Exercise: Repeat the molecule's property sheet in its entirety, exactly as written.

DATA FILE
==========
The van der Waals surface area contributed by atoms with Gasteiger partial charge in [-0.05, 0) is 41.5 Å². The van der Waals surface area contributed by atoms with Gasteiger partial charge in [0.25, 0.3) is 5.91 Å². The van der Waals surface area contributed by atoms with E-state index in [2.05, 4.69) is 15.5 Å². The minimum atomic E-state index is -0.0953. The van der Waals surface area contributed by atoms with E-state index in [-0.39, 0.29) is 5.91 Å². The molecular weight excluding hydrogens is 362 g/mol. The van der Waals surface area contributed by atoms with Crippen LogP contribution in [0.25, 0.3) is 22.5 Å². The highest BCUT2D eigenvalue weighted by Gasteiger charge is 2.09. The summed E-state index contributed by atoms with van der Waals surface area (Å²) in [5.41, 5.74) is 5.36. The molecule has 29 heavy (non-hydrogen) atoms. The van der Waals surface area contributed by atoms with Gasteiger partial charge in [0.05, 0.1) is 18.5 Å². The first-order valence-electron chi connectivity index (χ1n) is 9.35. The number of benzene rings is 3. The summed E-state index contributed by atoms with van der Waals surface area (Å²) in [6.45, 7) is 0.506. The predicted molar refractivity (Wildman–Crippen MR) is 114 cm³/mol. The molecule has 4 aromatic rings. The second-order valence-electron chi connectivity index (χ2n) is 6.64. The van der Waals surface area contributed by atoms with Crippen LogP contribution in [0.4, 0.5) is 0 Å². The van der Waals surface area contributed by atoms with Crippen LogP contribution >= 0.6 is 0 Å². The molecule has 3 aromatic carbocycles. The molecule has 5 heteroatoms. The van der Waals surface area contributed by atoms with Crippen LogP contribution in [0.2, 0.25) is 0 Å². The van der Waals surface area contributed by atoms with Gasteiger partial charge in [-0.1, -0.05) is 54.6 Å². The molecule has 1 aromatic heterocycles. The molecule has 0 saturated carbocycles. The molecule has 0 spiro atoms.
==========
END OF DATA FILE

The van der Waals surface area contributed by atoms with Gasteiger partial charge in [-0.05, 0) is 41.5 Å². The van der Waals surface area contributed by atoms with Gasteiger partial charge in [0.25, 0.3) is 5.91 Å². The van der Waals surface area contributed by atoms with E-state index in [2.05, 4.69) is 15.5 Å². The minimum atomic E-state index is -0.0953. The van der Waals surface area contributed by atoms with E-state index in [-0.39, 0.29) is 5.91 Å². The molecular weight excluding hydrogens is 362 g/mol. The van der Waals surface area contributed by atoms with Crippen LogP contribution in [0.25, 0.3) is 22.5 Å². The highest BCUT2D eigenvalue weighted by Gasteiger charge is 2.09. The summed E-state index contributed by atoms with van der Waals surface area (Å²) in [5.41, 5.74) is 5.36. The molecule has 29 heavy (non-hydrogen) atoms. The van der Waals surface area contributed by atoms with Gasteiger partial charge in [0.05, 0.1) is 18.5 Å². The first-order valence-electron chi connectivity index (χ1n) is 9.35. The number of benzene rings is 3. The summed E-state index contributed by atoms with van der Waals surface area (Å²) in [6.45, 7) is 0.506. The predicted molar refractivity (Wildman–Crippen MR) is 114 cm³/mol. The molecule has 4 aromatic rings. The second-order valence-electron chi connectivity index (χ2n) is 6.64. The van der Waals surface area contributed by atoms with Crippen LogP contribution in [0.4, 0.5) is 0 Å². The van der Waals surface area contributed by atoms with Crippen LogP contribution >= 0.6 is 0 Å². The molecule has 3 aromatic carbocycles. The molecule has 5 heteroatoms. The van der Waals surface area contributed by atoms with Crippen LogP contribution in [0.2, 0.25) is 0 Å². The van der Waals surface area contributed by atoms with Gasteiger partial charge in [-0.1, -0.05) is 54.6 Å². The molecule has 1 aromatic heterocycles. The molecule has 0 saturated carbocycles. The molecule has 0 spiro atoms.